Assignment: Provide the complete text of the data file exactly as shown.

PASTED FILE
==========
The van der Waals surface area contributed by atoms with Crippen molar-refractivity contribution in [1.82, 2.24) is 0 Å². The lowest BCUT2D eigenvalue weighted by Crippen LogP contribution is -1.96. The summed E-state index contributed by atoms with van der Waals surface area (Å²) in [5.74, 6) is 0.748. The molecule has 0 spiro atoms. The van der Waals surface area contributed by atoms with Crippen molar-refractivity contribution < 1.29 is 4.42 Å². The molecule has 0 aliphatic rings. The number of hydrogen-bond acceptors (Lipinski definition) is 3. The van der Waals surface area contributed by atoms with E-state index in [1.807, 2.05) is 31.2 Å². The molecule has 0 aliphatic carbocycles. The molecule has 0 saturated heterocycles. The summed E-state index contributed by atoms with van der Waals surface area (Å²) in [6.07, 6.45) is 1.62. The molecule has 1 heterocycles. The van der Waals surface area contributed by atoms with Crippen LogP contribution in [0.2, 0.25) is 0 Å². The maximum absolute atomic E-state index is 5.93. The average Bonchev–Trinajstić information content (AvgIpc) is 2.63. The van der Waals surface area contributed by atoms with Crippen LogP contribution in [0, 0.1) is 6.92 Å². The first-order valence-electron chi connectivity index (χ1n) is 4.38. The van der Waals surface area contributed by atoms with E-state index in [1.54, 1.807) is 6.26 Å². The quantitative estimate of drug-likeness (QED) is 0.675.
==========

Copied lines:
The van der Waals surface area contributed by atoms with Crippen molar-refractivity contribution in [1.82, 2.24) is 0 Å². The lowest BCUT2D eigenvalue weighted by Crippen LogP contribution is -1.96. The summed E-state index contributed by atoms with van der Waals surface area (Å²) in [5.74, 6) is 0.748. The molecule has 0 spiro atoms. The van der Waals surface area contributed by atoms with Crippen molar-refractivity contribution < 1.29 is 4.42 Å². The molecule has 0 aliphatic rings. The number of hydrogen-bond acceptors (Lipinski definition) is 3. The van der Waals surface area contributed by atoms with E-state index in [1.807, 2.05) is 31.2 Å². The molecule has 0 aliphatic carbocycles. The molecule has 0 saturated heterocycles. The summed E-state index contributed by atoms with van der Waals surface area (Å²) in [6.07, 6.45) is 1.62. The molecule has 1 heterocycles. The van der Waals surface area contributed by atoms with Crippen LogP contribution in [0.2, 0.25) is 0 Å². The maximum absolute atomic E-state index is 5.93. The average Bonchev–Trinajstić information content (AvgIpc) is 2.63. The van der Waals surface area contributed by atoms with Crippen LogP contribution in [0, 0.1) is 6.92 Å². The first-order valence-electron chi connectivity index (χ1n) is 4.38. The van der Waals surface area contributed by atoms with E-state index in [1.54, 1.807) is 6.26 Å². The quantitative estimate of drug-likeness (QED) is 0.675.